Most of us call American bison “buffalo” even though we know that they are similar, but different animals. “Buffalo” has a romantic, Wild West ring to it that “bison” will never have. Do you think “Buffalo Bill” would have made it as “Bison Bill”? I certainly don’t. Buffalo roamed most of North America at one time. They would leave whole sectors of the continent, only to return hundreds of years later. In the 17th century they moved into the Southeast — what we now know as Kentucky, Tennessee and Virginia. Unlike the open prairies of the West, where they roamed unimpeded, here they had dense forests and rolling mountains to contend with. For an animal that weighs between 1,800 and 2,400 pounds, these were not real obstacles to movement — they just took the path of least resistance and followed the leader when migrating.
Assisted by other animals, buffalo were the original road makers of our country. Primary among these animal trails was one known to the Indians as the Warrior’s Path in the Southeast. It looped south and west through the Cumberland Gap,connecting the Ohio River Valley and the Shenandoah and Potomac valleys in Virginia. Colonists along the Atlantic seaboard quickly saw this path — as you and I see the open road today — as a new quest. Their exploration, of course, moved America to the Mississippi and on westward. Among the first white men to pass through the Cumberland Gap, from Tennessee into Kentucky, were the Long Hunters — so named because they followed long trails for a long time. They would hunt in the wilderness for months, returning — if they did return — with huge packs of furs and tales of untamed and fine-looking country.
Strangely, the Long Hunters found no Indian villages, and seldom even the remnants of a campfire. The Cherokee and Shawnee hunted the area, and why they had not settled there remains a mystery. Perhaps they had at one time. This is the area known as Daniel Boone country. The first of Boone’s many solo treks through the Cumberland Gap was in 1769.Still, for all that the great hunter accomplished — he is credited with the settling of Kentucky — he was a latecomer here by maybe 100 years. White men wandered the Kentucky-Tennessee region years before Boone. Some are named in history books — i.e. the Long Hunters — but of many others we know nothing. These were men not inclined to keep records; indeed, few could write. In 1775, Boone was hired by a North Carolina trading company to establish a road by which settlers could reach Kentucky.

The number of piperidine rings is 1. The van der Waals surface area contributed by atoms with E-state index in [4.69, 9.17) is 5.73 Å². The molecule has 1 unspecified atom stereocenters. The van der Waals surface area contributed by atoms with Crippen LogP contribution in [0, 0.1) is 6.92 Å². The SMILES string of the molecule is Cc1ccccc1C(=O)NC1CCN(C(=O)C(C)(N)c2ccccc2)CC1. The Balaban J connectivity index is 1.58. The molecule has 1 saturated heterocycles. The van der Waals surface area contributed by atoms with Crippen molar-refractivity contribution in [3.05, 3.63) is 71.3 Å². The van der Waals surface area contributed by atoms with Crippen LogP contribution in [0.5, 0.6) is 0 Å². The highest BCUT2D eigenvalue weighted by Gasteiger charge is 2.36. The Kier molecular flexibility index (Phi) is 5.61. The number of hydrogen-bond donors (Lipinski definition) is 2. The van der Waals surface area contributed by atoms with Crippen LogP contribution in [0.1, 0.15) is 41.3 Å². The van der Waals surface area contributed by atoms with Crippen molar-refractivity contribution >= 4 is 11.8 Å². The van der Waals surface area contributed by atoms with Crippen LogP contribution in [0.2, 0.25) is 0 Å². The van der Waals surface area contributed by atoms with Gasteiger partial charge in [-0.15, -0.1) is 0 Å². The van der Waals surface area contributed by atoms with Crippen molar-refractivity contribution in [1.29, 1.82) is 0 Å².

It became the principal route for westward migration in the United States from 1790 to 1840. Known as the Wilderness Road, it eventually stretched from Virginia across the Appalachian Mountains, at the Cumberland Gap, to the Ohio River. For 50 years the Wilderness Road was the migration route for settlers of Tennessee and Kentucky, some 200,000 of them. The road was improved for wagons in 1795 and again when our 20th century highway builders took it over. Today, U.S. 25E and State Highway 229 run from the Cumberland Gap to London, Kentucky, tracking the route of the Wilderness Road. A cold drizzle fell as I wound around the slopes of the Cumberland Mountains, my headlights reflecting off the wetness. Clouds like smudged charcoal had turned the afternoon to dusk.
The Cumberland Gap National Historic Park stretches out here along 20,000 acres of mountaintops. The Kentucky-Virginia line runs through the middle of it, except for its western tip in Tennessee. What I was looking for was the park’s visitor center — preferably open and well-heated. A sign pointed to a 160-site campground. Another told of 50 miles of hiking trails, some in wild areas where snakes and poison ivy “should be avoided.” Park hours were posted: 8 a.m. to dusk, year-round. I trusted that dusk meant the end of the day and not twilight. Were it not for the clock — which said 1:30 p.m. — this could be twilight. Dark clouds hung in the trees surrounding the visitor center. It was just a drizzle, the kind that makes everything wet without washing anything clean.
Inside, the visitor center was bright and welcoming. Carol Borneman, an interpretive park ranger, was telling some visitors that Kentucky is our 15th state, and the first state west of the Allegheny Mountains. Later, I asked her if she wasfrom Minnesota, explaining that she has an accent that my Minnesota ear is attuned to. She said that she was from Wisconsin — close enough — but her job before this one was in International Falls, Minnesota. I told her if she survived a winter there, she qualifies as a Minnesotan. She agreed. And demonstrating Minnesota generosity, she invited me to join a group that she was taking up to Pinnacle Overlook, which has a view of the Gap and three states. The weather had cleared significantly by the time we got there.
We could see into Virginia and Tennessee and into Kentucky to the north. U.S. 25E, Carol told us, passed through the Gap until it was rerouted through a tunnel in 1996. Now the whole area is restored close to how the Indians and early settlers saw it. “The Cumberland Gap that not too long ago was defined by pavement and rumbling 18-wheelers is once again a quiet wonder of nature,” Carol said. “In the evening here, the screech of an owl is about as noisy as it gets.”
Bill’s e-mail address: [email protected]